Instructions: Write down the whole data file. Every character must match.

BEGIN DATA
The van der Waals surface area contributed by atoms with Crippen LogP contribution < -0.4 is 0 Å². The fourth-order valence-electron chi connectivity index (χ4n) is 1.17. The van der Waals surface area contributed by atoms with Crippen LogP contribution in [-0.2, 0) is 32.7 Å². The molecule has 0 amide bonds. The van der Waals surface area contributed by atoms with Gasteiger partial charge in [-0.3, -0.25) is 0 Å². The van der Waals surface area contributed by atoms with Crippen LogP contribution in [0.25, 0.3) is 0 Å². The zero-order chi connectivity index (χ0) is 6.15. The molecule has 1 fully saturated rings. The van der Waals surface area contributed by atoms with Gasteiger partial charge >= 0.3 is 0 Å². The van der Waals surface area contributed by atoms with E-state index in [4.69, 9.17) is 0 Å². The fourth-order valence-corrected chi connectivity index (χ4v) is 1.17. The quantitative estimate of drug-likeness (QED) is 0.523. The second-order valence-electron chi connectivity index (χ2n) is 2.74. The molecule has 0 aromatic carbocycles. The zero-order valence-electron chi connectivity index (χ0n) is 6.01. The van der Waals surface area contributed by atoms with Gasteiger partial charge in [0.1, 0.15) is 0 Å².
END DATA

The van der Waals surface area contributed by atoms with Crippen LogP contribution < -0.4 is 0 Å². The fourth-order valence-electron chi connectivity index (χ4n) is 1.17. The van der Waals surface area contributed by atoms with Crippen LogP contribution in [-0.2, 0) is 32.7 Å². The molecule has 0 amide bonds. The van der Waals surface area contributed by atoms with Gasteiger partial charge in [-0.3, -0.25) is 0 Å². The van der Waals surface area contributed by atoms with Crippen LogP contribution in [0.25, 0.3) is 0 Å². The zero-order chi connectivity index (χ0) is 6.15. The molecule has 1 fully saturated rings. The van der Waals surface area contributed by atoms with Gasteiger partial charge >= 0.3 is 0 Å². The van der Waals surface area contributed by atoms with E-state index in [4.69, 9.17) is 0 Å². The fourth-order valence-corrected chi connectivity index (χ4v) is 1.17. The quantitative estimate of drug-likeness (QED) is 0.523. The second-order valence-electron chi connectivity index (χ2n) is 2.74. The molecule has 0 aromatic carbocycles. The zero-order valence-electron chi connectivity index (χ0n) is 6.01. The van der Waals surface area contributed by atoms with Gasteiger partial charge in [0.1, 0.15) is 0 Å².